The story of a truly galactic civilization with over 6,000 inhabited worlds.
Stars in My Pocket Like Grains of Sand is a science fiction masterpiece, an essay on the inexplicability of sexual attractiveness, and an examination of interstellar politics among far-flung worlds. First published in 1984, the novel's central issues-technology, globalization, gender, sexuality, and multiculturalism-have only become more pressing with the passage of time.
The novel's topic is information itself: What are the repercussions, once it has been made public, that two individuals have been found to be each other's perfect erotic object out to "point nine-nine-nine and several nines percent more"? What will it do to the individuals involved, to the city they inhabit, to their geosector, to their entire world society, especially when one is an illiterate worker, the sole survivor of a world destroyed by "cultural fugue," and the other is-you.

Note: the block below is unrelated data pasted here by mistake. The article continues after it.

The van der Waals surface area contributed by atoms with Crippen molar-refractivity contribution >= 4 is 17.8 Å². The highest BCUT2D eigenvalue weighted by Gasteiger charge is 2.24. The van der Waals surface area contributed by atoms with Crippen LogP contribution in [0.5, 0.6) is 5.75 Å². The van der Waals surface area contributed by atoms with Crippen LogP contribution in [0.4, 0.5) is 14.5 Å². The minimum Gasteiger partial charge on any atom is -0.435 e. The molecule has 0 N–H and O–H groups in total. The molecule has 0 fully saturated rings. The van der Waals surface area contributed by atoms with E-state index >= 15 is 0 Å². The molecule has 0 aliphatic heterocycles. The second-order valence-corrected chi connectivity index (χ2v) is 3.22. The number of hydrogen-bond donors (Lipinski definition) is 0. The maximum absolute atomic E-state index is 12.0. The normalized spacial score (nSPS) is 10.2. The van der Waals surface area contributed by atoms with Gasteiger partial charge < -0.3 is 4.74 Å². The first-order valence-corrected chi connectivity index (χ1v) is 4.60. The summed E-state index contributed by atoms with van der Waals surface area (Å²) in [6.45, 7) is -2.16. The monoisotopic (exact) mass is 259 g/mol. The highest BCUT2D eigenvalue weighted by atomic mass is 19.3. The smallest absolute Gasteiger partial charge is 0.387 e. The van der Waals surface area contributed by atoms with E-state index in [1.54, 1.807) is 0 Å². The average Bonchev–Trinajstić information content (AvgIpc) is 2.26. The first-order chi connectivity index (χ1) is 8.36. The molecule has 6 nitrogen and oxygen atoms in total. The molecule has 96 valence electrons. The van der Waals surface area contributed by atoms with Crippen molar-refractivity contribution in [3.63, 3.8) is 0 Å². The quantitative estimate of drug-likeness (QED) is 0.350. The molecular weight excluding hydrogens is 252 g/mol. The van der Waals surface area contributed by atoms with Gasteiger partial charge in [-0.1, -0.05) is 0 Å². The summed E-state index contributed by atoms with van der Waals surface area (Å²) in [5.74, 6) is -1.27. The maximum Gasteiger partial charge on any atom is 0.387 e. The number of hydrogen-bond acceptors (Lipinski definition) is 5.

His big-pored forehead wrinkled, his heavy lips opened (the flesh around his green, green eyes stayed exactly the same), the ideogram of incomprehension among whose radicals you could read ignorance’s...
SAMUEL R. DELANY is a novelist and critic who currently teaches English and creative writing at Temple University. He has won both Hugo and Nebula awards.
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